My very first encounter with Steampunk was at my first Wicked Faire in 2010. A few vendors here and there were selling accessories with knobs and gears and some of the patrons were dressed in this unfamiliar fashion — though at the time I would not say it was the majority. At first I found Steampunk very unappealing. It’s interesting, I thought, but not for me. One of the reasons I felt distant from it was because I found the aesthetic to be too masculine. As a girl who prefers her lace and velvet over copper and leather, looking out at bunch of waistcoats and top hats, I saw nothing that called out to my inner girly-girl. If one was going to go Victorian, I reasoned, one might as well go Japanese-inspired Lolita, rather than Steampunk.
I consider myself a diverse person. Because of this, I have a particular fondness for the Steampunk culture, and I say culture because it is just that, a community with shared experiences and interests. But more specifically my focus is on the conventions or festivals where nearly everyone dresses up as characters. When you compare it to Anime culture, Video Game Culture, Fantasy Culture etc, as much as I still wholeheartedly love each and every one of them, they are all limited in the experience of their own culture creatively in a way that Steampunk culture is not.
Last year, we were lucky enough to be invited to the Steampunk World’s Fair. Besides having a wonderful time meeting everyone and just experiencing the festival, we were struck by the high level of creativity throughout. Many were looking to make a profit (nothing wrong with that); some were not. However, all were joyously sharing their creative output.
But how many are giving thought to safeguarding their creative efforts? The Steampunk community is stuffed with inventive and imaginative types. Musicians, performance artists, writers, visual artists, jewelry designers, milliners, costumers of all varieties — the list goes on. After all, a lot of work goes into making these wonderful things that have become the Steampunk experience.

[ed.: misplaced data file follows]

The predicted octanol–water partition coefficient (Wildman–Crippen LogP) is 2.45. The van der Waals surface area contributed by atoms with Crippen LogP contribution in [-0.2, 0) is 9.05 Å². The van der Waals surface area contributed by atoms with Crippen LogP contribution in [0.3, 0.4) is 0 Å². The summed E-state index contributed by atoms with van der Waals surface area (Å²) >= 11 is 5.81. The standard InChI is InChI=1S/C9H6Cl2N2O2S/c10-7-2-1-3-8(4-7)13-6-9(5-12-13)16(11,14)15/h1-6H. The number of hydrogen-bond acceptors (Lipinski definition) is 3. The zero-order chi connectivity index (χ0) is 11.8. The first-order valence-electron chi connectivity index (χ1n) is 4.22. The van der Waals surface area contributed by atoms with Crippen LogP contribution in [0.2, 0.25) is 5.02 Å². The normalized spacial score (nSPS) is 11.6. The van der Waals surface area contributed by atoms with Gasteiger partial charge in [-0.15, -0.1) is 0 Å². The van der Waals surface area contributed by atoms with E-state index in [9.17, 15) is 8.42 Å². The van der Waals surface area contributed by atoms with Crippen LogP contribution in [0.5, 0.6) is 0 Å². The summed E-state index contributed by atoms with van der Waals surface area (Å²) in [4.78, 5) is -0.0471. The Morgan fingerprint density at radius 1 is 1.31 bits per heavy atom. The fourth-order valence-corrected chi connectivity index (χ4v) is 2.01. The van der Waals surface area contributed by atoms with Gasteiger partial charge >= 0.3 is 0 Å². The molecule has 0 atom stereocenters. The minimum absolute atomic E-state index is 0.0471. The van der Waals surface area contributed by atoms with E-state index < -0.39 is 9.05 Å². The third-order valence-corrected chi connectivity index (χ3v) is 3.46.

Why should you even think about this? Well, here is what happened at our house.
Once upon a steamy time ago, there was a little black girl looking for a wedding dress. She wanted something unique, something bold, and something…so not like her sisters’ wedding dresses. Search as she might, through magazine after magazine, nothing seemed to fit. And then out of the swirling mists of tulle and satin…the most beautiful dress she had ever seen. It had a bustle with a train, lifts that showed off the underskirt, and the coup de grace – a corset that had her drooling with envy. How had this dress come into being? How could she get one herself? And why was everyone in those wedding pictures dressed quasi-Victorian?
To be honest, the whole Steampunk thing kinda snuck up on me. Which of course sounds rather like saying in wide-eyed innocence, “What elephant?” — when there’s one standing right behind you, flapping its ears to stir up a gale-force breeze. As my good friend, the multitalented writer Paul Di Filippo has noted, Steampunk seems to have become a cultural juggernaut, crushing everything in its path. To have not noticed its hissing and clanking approach, as I actually managed to do, indicates a blithe disconnection with the real world on my part, much commented upon by my wife Geri over the years, though to little avail. But then, I’ve always aspired to raising solipsism — Latin for utter self-absorption — to the status of an Olympic event.